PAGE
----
Correction to This Article
An earlier version of this story incorrectly reported that Rep. Bill Pascrell Jr. and House Speaker Nancy Pelosi were the only Democrats to address a meeting Tuesday night. The story has been corrected to note that other Democrats also spoke at the meeting.

House Democrats hit boiling point over perceived lack of White House support

By Paul Kane
Washington Post Staff Writer
Thursday, July 15, 2010

House Democrats are lashing out at the White House, venting long-suppressed anger over what they see as President Obama's lukewarm efforts to help them win reelection -- and accusing administration officials of undermining the party's chances of retaining the majority in November's midterm elections.

In recent weeks, a widespread belief has taken hold among Democratic House members that they have dutifully gone along with the White House on politically risky issues -- including the stimulus plan, the health-care overhaul and climate change -- without seeing much, if anything, in return. Many of them are angry that Obama has actively campaigned for Democratic Senate candidates but has done fewer events for House members.

The boiling point came Tuesday night during a closed-door meeting of House Democrats in the Capitol. Speaker Nancy Pelosi (Calif.) excoriated White House press secretary Robert Gibbs's public comments over the weekend that the House majority was in doubt and that it would take "strong campaigns by Democrats" to avert dramatic losses.

"What the hell do they think we've been doing the last 12 months? We're the ones who have been taking the tough votes," Rep. Bill Pascrell Jr. (N.J.) said in an interview Wednesday.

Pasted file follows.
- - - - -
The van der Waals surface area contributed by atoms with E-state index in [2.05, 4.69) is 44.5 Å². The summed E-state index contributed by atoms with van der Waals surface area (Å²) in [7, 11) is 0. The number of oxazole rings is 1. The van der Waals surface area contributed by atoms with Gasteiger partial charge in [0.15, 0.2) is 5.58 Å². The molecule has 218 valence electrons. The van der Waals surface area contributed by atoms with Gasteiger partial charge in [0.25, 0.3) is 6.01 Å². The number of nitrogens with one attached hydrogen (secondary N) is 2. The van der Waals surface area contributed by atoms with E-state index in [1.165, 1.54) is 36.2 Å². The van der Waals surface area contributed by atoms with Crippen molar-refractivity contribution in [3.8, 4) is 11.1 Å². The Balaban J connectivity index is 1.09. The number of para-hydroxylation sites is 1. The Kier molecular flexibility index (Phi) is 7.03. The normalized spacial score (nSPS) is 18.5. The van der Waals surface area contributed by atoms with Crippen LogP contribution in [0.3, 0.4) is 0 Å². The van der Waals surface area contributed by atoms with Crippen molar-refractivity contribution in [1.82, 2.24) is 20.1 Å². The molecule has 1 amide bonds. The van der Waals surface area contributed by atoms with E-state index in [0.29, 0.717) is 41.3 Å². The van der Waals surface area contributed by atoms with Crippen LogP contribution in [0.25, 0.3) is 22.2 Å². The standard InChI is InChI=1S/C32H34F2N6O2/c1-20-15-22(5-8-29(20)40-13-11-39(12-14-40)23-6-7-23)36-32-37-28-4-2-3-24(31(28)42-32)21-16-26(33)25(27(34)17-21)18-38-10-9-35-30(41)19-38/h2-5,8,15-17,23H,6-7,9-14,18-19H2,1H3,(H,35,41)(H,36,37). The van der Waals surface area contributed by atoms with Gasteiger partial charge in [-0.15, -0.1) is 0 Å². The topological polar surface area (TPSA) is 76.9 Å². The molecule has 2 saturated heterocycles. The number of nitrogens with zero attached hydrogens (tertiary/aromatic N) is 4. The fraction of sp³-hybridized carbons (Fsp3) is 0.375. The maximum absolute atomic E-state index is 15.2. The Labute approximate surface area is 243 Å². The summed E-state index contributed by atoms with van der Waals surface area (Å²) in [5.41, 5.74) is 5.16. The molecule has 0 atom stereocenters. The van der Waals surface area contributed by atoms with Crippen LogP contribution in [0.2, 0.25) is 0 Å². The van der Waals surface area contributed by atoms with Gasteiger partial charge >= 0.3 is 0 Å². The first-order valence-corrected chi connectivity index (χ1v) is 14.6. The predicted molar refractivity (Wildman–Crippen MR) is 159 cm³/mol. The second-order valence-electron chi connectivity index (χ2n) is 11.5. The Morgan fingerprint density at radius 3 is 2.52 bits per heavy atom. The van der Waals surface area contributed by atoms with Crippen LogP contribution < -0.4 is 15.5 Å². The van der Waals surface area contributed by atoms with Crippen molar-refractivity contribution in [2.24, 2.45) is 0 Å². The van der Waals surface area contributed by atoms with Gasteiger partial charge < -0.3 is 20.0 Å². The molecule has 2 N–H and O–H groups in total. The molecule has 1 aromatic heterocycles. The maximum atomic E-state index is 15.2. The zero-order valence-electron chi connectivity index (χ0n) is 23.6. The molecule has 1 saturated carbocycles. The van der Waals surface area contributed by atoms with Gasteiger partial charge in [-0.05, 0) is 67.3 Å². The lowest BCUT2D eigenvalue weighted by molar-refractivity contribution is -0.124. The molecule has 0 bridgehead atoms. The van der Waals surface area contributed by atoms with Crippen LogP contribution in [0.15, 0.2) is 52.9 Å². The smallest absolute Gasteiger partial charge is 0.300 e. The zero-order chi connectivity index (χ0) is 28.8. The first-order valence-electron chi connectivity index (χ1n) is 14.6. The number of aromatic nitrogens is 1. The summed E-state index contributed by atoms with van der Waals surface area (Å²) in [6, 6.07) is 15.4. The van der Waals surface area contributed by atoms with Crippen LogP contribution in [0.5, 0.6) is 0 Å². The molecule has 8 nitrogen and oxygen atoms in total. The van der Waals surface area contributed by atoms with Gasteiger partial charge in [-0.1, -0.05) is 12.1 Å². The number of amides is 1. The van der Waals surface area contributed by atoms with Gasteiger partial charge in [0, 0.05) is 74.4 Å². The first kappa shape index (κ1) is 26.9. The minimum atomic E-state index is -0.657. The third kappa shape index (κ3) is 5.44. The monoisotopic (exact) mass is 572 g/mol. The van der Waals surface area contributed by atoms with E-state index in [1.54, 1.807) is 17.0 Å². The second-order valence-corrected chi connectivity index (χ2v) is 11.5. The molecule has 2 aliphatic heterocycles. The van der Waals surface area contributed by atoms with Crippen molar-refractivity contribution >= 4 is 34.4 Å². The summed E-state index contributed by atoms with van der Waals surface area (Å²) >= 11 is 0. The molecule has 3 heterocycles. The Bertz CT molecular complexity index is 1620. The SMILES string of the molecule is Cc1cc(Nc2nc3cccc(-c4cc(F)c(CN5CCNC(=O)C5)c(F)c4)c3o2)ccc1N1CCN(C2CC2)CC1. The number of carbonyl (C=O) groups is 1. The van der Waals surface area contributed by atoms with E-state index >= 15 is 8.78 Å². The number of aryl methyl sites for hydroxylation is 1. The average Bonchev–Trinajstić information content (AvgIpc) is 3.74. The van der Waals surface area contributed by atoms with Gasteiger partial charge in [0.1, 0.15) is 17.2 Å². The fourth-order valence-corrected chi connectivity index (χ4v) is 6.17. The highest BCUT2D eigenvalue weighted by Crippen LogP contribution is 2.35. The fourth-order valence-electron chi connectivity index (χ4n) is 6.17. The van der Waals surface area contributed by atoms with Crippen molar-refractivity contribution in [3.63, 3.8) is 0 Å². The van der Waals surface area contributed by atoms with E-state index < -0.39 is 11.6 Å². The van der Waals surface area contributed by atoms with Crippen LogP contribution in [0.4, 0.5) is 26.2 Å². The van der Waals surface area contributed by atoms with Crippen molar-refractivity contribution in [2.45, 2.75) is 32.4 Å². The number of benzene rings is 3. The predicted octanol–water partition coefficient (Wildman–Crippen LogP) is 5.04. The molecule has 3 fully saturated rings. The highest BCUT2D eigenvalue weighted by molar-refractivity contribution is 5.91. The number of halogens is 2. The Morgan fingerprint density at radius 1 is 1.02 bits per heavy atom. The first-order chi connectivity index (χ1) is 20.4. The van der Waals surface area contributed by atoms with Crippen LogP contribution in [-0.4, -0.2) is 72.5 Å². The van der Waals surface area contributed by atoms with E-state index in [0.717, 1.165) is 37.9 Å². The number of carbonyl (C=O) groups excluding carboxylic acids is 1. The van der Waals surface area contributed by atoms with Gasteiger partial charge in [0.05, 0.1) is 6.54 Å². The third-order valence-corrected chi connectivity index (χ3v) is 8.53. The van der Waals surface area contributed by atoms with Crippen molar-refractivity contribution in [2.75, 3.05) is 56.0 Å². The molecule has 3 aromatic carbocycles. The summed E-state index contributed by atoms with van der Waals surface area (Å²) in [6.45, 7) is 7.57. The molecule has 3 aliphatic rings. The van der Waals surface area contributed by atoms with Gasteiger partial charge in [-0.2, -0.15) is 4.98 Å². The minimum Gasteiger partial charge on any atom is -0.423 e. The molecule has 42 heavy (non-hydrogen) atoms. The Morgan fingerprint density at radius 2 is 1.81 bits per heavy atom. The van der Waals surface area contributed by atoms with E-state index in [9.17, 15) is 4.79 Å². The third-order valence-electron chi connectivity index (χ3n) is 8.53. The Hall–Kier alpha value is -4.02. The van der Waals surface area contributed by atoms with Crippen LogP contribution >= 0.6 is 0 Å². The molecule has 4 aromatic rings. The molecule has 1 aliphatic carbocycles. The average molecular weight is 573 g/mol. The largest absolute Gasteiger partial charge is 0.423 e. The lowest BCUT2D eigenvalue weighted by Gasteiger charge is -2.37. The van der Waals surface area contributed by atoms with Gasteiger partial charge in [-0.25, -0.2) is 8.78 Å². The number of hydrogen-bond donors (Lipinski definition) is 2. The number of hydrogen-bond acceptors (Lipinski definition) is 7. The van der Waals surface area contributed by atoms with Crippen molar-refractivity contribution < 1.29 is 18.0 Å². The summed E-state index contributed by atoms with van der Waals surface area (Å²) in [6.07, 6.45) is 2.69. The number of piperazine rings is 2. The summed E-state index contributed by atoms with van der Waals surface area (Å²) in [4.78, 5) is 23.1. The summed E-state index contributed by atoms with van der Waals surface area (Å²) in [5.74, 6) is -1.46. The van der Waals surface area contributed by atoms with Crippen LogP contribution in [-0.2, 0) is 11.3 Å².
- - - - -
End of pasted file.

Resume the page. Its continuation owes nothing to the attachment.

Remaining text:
Attempting to quell the uprising, Obama met privately with House Democratic leaders Wednesday evening to reassure them of his support. Aides said the meeting went well and focused on the agenda in the run-up to the elections.

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Before the meeting, Gibbs sought to play down the tensions, describing his relationship with Pelosi as "cordial." He stood by his earlier remarks that the House could flip to the Republicans but again expressed confidence that Democrats would retain control. Another Democratic official, familiar with White House strategy, said that there is a "misperception" among House Democrats that Obama, a former senator, favors his old chamber over the House. The official placed the blame largely on polling data that continue to show the president and Congress in poor shape.

Though politically provocative, Gibbs's comments -- first on NBC's "Meet the Press" on Sunday and again at his regular briefing Monday -- were largely seen as accurate in Washington. Analysts estimate that about 60 Democratic House seats are in jeopardy; Republicans need a net gain of 39 to claim the majority. But the press secretary's public airing of the dire situation reinforced the feeling among House Democrats that Obama's priority is building a firewall around the Senate majority.

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"What they wanted to do is separate themselves from us," Pascrell said Wednesday. He accused the White House of wanting to preemptively pin the blame on lawmakers running poor campaigns should Democrats lose the majority and not on Obama's own sagging approval ratings.

At the Tuesday night meeting with Pelosi, lawmakers groused that the White House was taking them for granted. Pascrell was especially vocal and punctuated his complaints by reading Gibbs's comments word for word in front of the caucus. After he spoke, Pelosi interjected. "I disagree on one point -- I think you were too kind to Mr. Gibbs," she said, according to Democrats familiar with her comments. Publicly, the speaker and other members of the leadership have distanced themselves from Pascrell's view that Gibbs's remarks were part of a White House plan.

Pascrell and Pelosi were the most vocal in their direct, blunt criticism of the White House. But interviews with more than 10 lawmakers and senior aides, from liberal and conservative districts, made it clear that scores of House Democrats at the gathering shared Pascrell's and Pelosi's dissatisfaction. Most of those interviewed did not want to be quoted by name criticizing the president.

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